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Jan Johansson: In Hamburg with Georg Riedel

Ian Patterson By

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Jan Johansson

In Hamburg with Georg Riedel

ACT Music

2011

The small number of posthumous releases in the 42 years since the death of Swedish jazz pianist/composer Jan Johansson at the age of 37 remains something of a mystery. Johansson—who pianist Esbjorn Svensson described as being "a very, very big influence"—has also been an inspiration for pianists Bobo Stenson, Tord Gustavsen, Andreas Ulvo and Jan Lungdren, and Swedish jazz-electronic duo, Koop. Composers/arrangers Bob Brookmeyer and Gil Evans were also admirers of Johansson, as was saxophonist Stan Getz, who hired Johansson to tour in the late 1950s, captured for posterity on Stan Getz at Large (Verve, 1960).

Yet, despite Johansson's enduring importance, few posthumous recordings have seen the light of day. 300,00 (Megafon, 1971)—Johansson's final recordings—and Spelar music på sitt eget (Megafon, 1973) were practically all that came out of Johansson's 1960s heyday. And apart from a couple of compilations of early recordings, with saxophonist Arne Domnerus on Younger than Springtime 1959-1961 (Megafon, 1973) and with bassist Gunnar Johnson on Gunnar Johnson Quintet 1957-1959 (Dragon Records, 1999), there was precious little for Johansson fans to cheer about until Live in Tallinn—released on LP in 1978—made it onto CD 16 years later on Heptagon. That recording, dug up from Estonian radio archives, documented Johansson with long-time associates, bassist Georg Riedel and guitarist Rune Gustaffson, in fine form at the Tallinn Jazz Festival in 1966. So, previously unreleased performance material surfacing in 2011 is something to celebrate.

The recordings—featuring Johansson's closest musical collaborator, bassist Riedel—document Johansson's forays in Hamburg, Germany at the invitation of the NDR between January 1964 and June 1968. Several cuts from 1965 feature Johansson and Riedel as a duo, interpreting music from Jazz på Svenska (Megafon, 1964), the groundbreaking reworking of Swedish folk songs. This is the Johansson best known to several generations of Swedes and a recording which has sold 400,000 copies. Four selections feature Johansson at the heart of the NDR studio band, while four intriguing recordings show Johansson at his best---with some of Sweden's finest jazz musicians—in special NDR "workshops." A bonus track, "Här kommer Pippi Långstrump"—an unfinished demo at the time of Johansson's death—was recorded by Riedel, Domnerus and Gustaffson in 1973.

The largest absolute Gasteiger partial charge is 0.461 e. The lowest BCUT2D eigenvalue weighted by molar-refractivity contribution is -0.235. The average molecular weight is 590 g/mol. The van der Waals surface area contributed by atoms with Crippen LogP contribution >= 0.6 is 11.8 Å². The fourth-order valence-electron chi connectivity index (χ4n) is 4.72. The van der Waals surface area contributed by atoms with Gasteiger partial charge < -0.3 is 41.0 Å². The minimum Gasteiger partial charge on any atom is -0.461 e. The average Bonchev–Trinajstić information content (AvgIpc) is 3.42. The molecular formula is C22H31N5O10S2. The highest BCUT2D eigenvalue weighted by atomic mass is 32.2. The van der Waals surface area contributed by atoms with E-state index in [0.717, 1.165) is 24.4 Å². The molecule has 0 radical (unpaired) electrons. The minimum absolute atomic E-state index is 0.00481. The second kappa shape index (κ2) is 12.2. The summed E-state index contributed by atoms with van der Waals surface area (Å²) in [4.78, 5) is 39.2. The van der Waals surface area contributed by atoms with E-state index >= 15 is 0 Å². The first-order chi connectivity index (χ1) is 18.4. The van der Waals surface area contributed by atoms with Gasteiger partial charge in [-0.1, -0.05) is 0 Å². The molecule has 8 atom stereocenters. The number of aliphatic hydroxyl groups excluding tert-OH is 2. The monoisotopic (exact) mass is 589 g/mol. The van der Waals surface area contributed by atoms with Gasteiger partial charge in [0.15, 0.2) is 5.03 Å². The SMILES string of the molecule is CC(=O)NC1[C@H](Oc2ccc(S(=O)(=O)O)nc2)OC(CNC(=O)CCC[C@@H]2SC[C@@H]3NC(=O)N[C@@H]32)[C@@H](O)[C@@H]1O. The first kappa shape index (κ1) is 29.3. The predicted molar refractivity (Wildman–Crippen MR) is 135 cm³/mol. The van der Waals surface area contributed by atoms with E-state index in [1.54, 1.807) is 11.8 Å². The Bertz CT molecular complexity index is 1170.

It's a treat to hear "live" performances of the quartet of Swedish folk songs. Johansson and Riedel—whose counterpoint is a delight—remain faithful to the core melodies of "Visa från Utanmyra," "Emigrantvsia," "Gånglek från Älvdalen" and "Polska från Jåmtland," though the real interest lies in the very personal articulation of Johansson's solos, full of intriguing rubato, flowing Arabesque runs and blue sonorities. Blues pianist Champion Jack Dupree was another fan of Johansson's playing, unsurprising given that the blues touched practically everything Johansson played. Another track from Jazz på Svenska, "Visa från Rättvik," sees Johansson lead a ten-piece ensemble of his Swedish contemporaries. Reeds and woodwind color a compelling arrangement. The clatter of a music stand falling during the piano and bass intro attests to the in-the-moment nature of these NDR workshop recordings.